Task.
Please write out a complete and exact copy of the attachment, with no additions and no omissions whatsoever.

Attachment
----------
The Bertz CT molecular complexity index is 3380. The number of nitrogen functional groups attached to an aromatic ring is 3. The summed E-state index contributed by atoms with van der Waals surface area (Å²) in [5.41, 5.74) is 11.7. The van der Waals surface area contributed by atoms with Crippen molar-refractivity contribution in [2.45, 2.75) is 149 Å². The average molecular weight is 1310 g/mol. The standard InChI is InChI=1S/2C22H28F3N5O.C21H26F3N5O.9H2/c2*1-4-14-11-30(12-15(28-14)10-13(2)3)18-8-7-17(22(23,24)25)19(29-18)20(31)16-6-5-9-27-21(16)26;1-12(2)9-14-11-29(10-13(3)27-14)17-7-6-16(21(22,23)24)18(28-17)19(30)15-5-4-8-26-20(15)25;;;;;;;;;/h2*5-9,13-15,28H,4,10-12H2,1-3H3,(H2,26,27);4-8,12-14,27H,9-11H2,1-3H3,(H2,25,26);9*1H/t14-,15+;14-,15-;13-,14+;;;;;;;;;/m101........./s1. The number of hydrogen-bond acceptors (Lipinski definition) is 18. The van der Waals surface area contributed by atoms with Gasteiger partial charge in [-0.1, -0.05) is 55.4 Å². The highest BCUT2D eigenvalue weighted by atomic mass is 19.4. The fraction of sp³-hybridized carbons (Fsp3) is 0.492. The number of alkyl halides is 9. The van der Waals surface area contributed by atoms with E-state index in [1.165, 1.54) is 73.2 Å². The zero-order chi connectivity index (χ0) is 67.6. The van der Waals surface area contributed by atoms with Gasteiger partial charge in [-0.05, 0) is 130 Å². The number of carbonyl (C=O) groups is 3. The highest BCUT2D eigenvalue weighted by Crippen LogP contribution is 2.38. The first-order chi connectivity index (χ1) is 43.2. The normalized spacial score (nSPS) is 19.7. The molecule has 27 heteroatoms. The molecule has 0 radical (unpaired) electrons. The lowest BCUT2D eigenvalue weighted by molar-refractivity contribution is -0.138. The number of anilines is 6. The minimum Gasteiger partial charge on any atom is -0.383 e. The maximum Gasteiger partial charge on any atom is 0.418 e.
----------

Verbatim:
The Bertz CT molecular complexity index is 3380. The number of nitrogen functional groups attached to an aromatic ring is 3. The summed E-state index contributed by atoms with van der Waals surface area (Å²) in [5.41, 5.74) is 11.7. The van der Waals surface area contributed by atoms with Crippen molar-refractivity contribution in [2.45, 2.75) is 149 Å². The average molecular weight is 1310 g/mol. The standard InChI is InChI=1S/2C22H28F3N5O.C21H26F3N5O.9H2/c2*1-4-14-11-30(12-15(28-14)10-13(2)3)18-8-7-17(22(23,24)25)19(29-18)20(31)16-6-5-9-27-21(16)26;1-12(2)9-14-11-29(10-13(3)27-14)17-7-6-16(21(22,23)24)18(28-17)19(30)15-5-4-8-26-20(15)25;;;;;;;;;/h2*5-9,13-15,28H,4,10-12H2,1-3H3,(H2,26,27);4-8,12-14,27H,9-11H2,1-3H3,(H2,25,26);9*1H/t14-,15+;14-,15-;13-,14+;;;;;;;;;/m101........./s1. The number of hydrogen-bond acceptors (Lipinski definition) is 18. The van der Waals surface area contributed by atoms with Gasteiger partial charge in [-0.1, -0.05) is 55.4 Å². The highest BCUT2D eigenvalue weighted by atomic mass is 19.4. The fraction of sp³-hybridized carbons (Fsp3) is 0.492. The number of alkyl halides is 9. The van der Waals surface area contributed by atoms with E-state index in [1.165, 1.54) is 73.2 Å². The zero-order chi connectivity index (χ0) is 67.6. The van der Waals surface area contributed by atoms with Gasteiger partial charge in [-0.05, 0) is 130 Å². The number of carbonyl (C=O) groups is 3. The highest BCUT2D eigenvalue weighted by Crippen LogP contribution is 2.38. The first-order chi connectivity index (χ1) is 43.2. The normalized spacial score (nSPS) is 19.7. The molecule has 27 heteroatoms. The molecule has 0 radical (unpaired) electrons. The lowest BCUT2D eigenvalue weighted by molar-refractivity contribution is -0.138. The number of anilines is 6. The minimum Gasteiger partial charge on any atom is -0.383 e. The maximum Gasteiger partial charge on any atom is 0.418 e.